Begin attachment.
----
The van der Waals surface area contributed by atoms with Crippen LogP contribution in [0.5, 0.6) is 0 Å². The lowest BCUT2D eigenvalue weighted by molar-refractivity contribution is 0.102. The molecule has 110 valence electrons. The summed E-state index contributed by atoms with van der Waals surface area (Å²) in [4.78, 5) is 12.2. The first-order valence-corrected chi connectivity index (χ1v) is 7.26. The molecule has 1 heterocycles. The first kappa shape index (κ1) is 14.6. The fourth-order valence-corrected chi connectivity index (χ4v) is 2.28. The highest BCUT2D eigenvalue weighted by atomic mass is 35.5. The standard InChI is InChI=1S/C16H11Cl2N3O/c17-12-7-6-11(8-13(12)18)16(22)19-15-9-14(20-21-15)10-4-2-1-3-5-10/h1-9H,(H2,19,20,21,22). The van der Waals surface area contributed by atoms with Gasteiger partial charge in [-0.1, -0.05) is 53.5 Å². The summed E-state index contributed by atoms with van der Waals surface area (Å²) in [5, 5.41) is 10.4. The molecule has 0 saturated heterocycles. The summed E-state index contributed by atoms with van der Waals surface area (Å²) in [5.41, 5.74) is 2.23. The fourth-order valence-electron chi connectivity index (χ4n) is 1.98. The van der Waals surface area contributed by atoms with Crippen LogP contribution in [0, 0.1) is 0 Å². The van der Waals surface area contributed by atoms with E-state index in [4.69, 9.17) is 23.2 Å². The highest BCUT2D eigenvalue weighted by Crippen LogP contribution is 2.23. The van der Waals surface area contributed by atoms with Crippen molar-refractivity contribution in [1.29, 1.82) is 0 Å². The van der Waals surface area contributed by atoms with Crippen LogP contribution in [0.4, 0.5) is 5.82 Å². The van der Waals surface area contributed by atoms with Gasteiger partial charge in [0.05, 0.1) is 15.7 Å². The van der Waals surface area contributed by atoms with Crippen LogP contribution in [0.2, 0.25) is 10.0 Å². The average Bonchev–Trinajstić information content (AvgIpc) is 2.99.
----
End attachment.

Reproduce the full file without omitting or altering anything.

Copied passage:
The van der Waals surface area contributed by atoms with Crippen LogP contribution in [0.5, 0.6) is 0 Å². The lowest BCUT2D eigenvalue weighted by molar-refractivity contribution is 0.102. The molecule has 110 valence electrons. The summed E-state index contributed by atoms with van der Waals surface area (Å²) in [4.78, 5) is 12.2. The first-order valence-corrected chi connectivity index (χ1v) is 7.26. The molecule has 1 heterocycles. The first kappa shape index (κ1) is 14.6. The fourth-order valence-corrected chi connectivity index (χ4v) is 2.28. The highest BCUT2D eigenvalue weighted by atomic mass is 35.5. The standard InChI is InChI=1S/C16H11Cl2N3O/c17-12-7-6-11(8-13(12)18)16(22)19-15-9-14(20-21-15)10-4-2-1-3-5-10/h1-9H,(H2,19,20,21,22). The van der Waals surface area contributed by atoms with Gasteiger partial charge in [-0.1, -0.05) is 53.5 Å². The summed E-state index contributed by atoms with van der Waals surface area (Å²) in [5, 5.41) is 10.4. The molecule has 0 saturated heterocycles. The summed E-state index contributed by atoms with van der Waals surface area (Å²) in [5.41, 5.74) is 2.23. The fourth-order valence-electron chi connectivity index (χ4n) is 1.98. The van der Waals surface area contributed by atoms with Crippen LogP contribution in [0, 0.1) is 0 Å². The van der Waals surface area contributed by atoms with E-state index in [4.69, 9.17) is 23.2 Å². The highest BCUT2D eigenvalue weighted by Crippen LogP contribution is 2.23. The van der Waals surface area contributed by atoms with Crippen molar-refractivity contribution in [1.29, 1.82) is 0 Å². The van der Waals surface area contributed by atoms with Crippen LogP contribution in [0.4, 0.5) is 5.82 Å². The van der Waals surface area contributed by atoms with Gasteiger partial charge in [0.05, 0.1) is 15.7 Å². The van der Waals surface area contributed by atoms with Crippen LogP contribution in [0.2, 0.25) is 10.0 Å². The average Bonchev–Trinajstić information content (AvgIpc) is 2.99.